Ping Moonlite Review

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This review is written by my good friend Andrew Rehfeld, who continues to offer his vast knowledge to the site as the equipment contributor. Check out his other reviews here!

I first got turned on to carry bags when I was at the University of St. Andrews with Graylyn, and he was lugging around his (ugly) orange Titleist carry bag. Since stand bags were the standard in junior tournaments and high school golf, I hadn’t really considered anything else. However, I figured that if this kid from the South could go without a stand, I could too. I purchased a Mizuno Scratch Sac and enjoyed it until I recently purchased a Ping Moonlite Carry Bag.IMG_4344

Most carry bags are lower quality and don’t have many features. They also typically only have one strap, which can be a little awkward at times. The Ping Moonlite seemed to feature more thought in its design, and I liked the idea of the familiar Ping backpack style straps. A couple of months ago I picked up a white Moonlite from Golfsmith for $89.99.

As far as features are concerned, the bag weighs 2.5 pounds and is made of polyester and nylon. This isn’t a top-notch, designer carry bag like the Jones Original Bag that Graylyn now carries, but it is built for functionality and ease of use. The bag has a 2-way top with a full-length divider, water-resistant underside, three pockets (and drink holder), umbrella sleeve, and a separate valuables pocket. It comes in five color options and has classic Ping looks.IMG_4345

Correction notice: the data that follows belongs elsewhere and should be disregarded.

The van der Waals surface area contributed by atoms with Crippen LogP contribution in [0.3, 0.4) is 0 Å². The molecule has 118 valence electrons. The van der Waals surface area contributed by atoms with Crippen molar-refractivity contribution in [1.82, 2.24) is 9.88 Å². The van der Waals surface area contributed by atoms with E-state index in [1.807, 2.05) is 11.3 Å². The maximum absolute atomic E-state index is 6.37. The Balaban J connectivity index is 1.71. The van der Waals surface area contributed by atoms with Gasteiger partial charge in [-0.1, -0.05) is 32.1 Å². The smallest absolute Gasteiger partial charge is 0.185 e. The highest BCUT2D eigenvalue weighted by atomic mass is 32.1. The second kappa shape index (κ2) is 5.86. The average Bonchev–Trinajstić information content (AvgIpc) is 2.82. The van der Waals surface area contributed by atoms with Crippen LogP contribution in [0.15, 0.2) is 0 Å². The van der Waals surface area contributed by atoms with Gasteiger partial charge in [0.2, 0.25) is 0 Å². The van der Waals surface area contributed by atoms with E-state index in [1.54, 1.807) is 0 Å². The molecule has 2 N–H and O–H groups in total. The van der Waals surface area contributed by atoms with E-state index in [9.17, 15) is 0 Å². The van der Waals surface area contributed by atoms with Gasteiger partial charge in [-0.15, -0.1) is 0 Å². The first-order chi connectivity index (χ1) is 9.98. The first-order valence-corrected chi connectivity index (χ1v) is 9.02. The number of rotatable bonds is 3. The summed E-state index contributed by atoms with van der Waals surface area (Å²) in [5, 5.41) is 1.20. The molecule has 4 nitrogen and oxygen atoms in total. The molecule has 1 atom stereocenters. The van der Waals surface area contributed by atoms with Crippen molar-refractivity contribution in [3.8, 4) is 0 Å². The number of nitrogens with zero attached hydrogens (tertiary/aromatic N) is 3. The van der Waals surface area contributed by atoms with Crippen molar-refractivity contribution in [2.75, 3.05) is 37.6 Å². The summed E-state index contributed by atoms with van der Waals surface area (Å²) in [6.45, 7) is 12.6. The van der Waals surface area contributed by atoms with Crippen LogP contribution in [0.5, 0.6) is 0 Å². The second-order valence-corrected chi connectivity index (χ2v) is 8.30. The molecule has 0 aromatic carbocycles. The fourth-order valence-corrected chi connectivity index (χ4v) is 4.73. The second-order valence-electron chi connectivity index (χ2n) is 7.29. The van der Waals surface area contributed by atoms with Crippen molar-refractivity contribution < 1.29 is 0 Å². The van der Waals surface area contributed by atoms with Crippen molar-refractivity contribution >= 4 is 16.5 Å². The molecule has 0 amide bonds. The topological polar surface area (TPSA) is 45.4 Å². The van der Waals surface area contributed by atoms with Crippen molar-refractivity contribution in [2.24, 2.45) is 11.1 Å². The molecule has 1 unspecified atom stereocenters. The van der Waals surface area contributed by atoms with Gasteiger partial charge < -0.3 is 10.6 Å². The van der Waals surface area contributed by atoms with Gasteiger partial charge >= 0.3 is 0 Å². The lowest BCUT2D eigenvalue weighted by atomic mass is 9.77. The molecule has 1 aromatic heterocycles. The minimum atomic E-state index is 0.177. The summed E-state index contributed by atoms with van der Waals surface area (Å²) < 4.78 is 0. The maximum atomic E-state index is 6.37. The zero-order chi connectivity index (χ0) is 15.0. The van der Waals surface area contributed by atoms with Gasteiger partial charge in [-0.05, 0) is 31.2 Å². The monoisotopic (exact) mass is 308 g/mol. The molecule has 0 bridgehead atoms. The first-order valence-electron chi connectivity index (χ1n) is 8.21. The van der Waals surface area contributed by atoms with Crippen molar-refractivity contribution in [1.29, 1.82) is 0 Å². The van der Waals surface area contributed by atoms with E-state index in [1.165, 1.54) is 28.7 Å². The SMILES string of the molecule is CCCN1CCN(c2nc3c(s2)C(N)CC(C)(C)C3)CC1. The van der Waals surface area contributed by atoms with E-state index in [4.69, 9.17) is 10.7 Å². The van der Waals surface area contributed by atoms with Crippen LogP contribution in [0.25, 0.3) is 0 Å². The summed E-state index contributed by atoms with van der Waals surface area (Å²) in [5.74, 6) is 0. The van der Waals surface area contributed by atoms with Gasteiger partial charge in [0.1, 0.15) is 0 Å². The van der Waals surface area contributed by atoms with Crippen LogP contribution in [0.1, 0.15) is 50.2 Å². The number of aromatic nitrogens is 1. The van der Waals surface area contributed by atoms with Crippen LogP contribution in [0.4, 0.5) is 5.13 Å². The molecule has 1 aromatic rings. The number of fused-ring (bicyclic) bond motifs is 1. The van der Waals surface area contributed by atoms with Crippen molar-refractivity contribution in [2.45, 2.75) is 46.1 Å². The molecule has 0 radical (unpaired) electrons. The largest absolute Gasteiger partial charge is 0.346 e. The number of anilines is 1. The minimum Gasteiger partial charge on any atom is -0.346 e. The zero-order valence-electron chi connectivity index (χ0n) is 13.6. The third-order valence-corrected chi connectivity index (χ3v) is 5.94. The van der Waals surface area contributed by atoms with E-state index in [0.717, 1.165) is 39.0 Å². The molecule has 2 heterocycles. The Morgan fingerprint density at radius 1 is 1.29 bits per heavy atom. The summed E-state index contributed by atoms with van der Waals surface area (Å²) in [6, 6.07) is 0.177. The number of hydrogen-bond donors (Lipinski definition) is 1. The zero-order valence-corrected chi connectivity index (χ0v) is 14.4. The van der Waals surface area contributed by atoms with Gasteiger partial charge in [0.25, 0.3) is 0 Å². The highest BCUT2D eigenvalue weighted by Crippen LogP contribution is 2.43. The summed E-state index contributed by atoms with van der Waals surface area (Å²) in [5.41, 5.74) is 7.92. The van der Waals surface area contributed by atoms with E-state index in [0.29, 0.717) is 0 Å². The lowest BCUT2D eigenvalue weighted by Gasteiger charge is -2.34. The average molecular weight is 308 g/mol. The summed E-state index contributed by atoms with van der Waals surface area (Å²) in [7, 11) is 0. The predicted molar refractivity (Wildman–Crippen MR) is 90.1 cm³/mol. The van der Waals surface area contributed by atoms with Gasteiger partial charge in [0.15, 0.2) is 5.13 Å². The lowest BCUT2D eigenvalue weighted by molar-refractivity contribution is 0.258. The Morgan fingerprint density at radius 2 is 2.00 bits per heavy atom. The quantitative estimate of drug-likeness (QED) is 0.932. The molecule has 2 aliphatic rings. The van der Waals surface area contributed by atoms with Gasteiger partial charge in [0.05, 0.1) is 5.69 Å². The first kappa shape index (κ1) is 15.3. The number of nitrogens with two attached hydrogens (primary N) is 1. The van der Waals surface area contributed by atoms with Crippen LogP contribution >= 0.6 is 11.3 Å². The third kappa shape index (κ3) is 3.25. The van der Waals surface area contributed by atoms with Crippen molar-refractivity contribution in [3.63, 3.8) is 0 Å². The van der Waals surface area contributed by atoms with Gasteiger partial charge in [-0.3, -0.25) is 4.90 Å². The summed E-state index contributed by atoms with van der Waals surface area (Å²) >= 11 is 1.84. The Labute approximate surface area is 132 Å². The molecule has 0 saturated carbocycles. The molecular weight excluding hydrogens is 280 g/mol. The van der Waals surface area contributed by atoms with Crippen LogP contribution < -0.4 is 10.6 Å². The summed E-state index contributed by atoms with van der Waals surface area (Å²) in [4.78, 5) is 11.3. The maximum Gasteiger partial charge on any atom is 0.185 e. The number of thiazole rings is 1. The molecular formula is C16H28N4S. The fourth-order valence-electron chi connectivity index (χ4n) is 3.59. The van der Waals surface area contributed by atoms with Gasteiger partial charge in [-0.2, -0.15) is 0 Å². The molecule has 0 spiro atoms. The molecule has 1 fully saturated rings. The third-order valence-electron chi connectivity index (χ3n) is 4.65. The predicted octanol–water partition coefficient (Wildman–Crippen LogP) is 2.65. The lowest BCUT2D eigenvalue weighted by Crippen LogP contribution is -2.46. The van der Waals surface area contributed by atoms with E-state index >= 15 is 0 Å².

To cut to the point, I really like this bag except for two things. My main complaint is that, similar to most carry bags, it is unstructured. This means there is nothing supporting the bag when carrying clubs or when it’s leaning up against something. It suffers from the classic ‘droop’ that is annoying when putting clubs in the bag. The top of the bag has to be held up so that the fabric inside doesn’t bunch and stop the clubs from reaching the bottom of the bag.

Although it is common among most carry bags, The Moonlite does not have a rain cover. It doesn’t rain much here in Los Angeles, but once the rain starts coming in the top of the bag and the grips get wet, you’re out of luck.Ping (1)My problem with both of these issues is that my Mizuno Scratch Sac was structured and had a rain cover. However, that bag wasn’t as comfortable or useable as the Ping Moonlite. The market is not huge for carry bags, and the options are limited – you have to weigh the pros and cons.

The Moonlite is great because of its comfort and ease of use. Due to the Ping backpack straps being thoroughly padded and the weight distributed between two straps instead of one, this bag feels especially light. The heavy-duty, water resistant bottom takes care of the common issue where wet grass seeps through bags that are laid on the ground. Because of the adequate storage space, you don’t have leave extra equipment or food at home. I also really like the drink pocket, which sits on the ‘spine’ of the bag like a full-size bag (though I use it for balls/tees/etc.). There is also a small valuables pockets and clip in the big pocket (I use it for my keys?).IMG_4347

Overall, the Ping Moonlite Carry Bag is a great bag, especially for someone who wants to try a simple, light bag but doesn’t want to sacrifice a strap. The features are all there, and it’s easy to use. It also looks pretty cool – I would definitely recommend it.

Ping Moonlite Bag on Amazon

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